US appeals court OKs evidence from no-warrant GPS

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PHILADELPHIA (AP) — A U.S. appeals court on Wednesday ruled that prosecutors can use evidence gathered after a GPS device was put on a suspect's van without a warrant.

The decision is a blow to three Philadelphia brothers charged in a series of pharmacy robberies, and for civil rights lawyers concerned about the reach of police power in the technological age.

"It's disappointing that today's decision lets law enforcement agents off the hook in a broader range of circumstances," said Catherine Crump, a law professor at the University of California, Berkeley who argued the case in May for the American Civil Liberties Union.

The U.S. Supreme Court in 2012 said that GPS tracking amounts to a police search but left unresolved the question of whether warrants are always needed.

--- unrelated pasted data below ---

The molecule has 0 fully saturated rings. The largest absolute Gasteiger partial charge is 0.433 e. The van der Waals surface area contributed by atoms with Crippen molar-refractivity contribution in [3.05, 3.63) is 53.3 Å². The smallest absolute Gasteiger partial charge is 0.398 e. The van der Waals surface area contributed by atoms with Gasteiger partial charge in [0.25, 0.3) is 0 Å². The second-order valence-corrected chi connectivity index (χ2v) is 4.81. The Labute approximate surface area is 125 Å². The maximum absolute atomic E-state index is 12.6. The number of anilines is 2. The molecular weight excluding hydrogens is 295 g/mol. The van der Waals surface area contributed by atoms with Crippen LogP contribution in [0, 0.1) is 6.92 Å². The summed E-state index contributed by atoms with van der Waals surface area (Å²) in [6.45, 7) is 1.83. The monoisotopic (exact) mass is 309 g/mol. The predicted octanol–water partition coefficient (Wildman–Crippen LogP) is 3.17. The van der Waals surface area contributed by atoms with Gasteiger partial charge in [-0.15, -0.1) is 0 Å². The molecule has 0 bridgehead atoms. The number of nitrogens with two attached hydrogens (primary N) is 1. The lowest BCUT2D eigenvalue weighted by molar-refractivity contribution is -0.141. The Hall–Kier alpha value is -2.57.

The Pennsylvania case began two years earlier, when Pennsylvania state police investigating the multi-state burglaries found tools, gloves and a ski mask during a search of electrician Harry Katzin's van. He said they were work tools, and he was let go.

Police soon put a GPS device under his bumper and stopped the van after another burglary near Philadelphia. They found Katzin and his brothers Mark and Michael inside, along with a large stash of pills, cash and other store property.

A federal judge threw the evidence out because police had not gotten a warrant for the GPS device. A three-judge panel of the 3rd U.S. Circuit Court of Appeals agreed, but the government appealed, leading to a rehearing before all 13 circuit judges in May.

The court voted 8-5 to reverse the case and said the evidence could be used at trial. The court found that police could reasonably have believed they did not need a warrant under existing law. However, they warned police to use caution going forward when using GPS devices, which can track someone round-the-clock for days and even weeks.

The Katzins, who have been free on bail, will now be given a trial date in Philadelphia.

Assistant U.S. Attorney Robert Zauzmer, who argued the government's appeal, said he was pleased with the ruling but otherwise declined comment.

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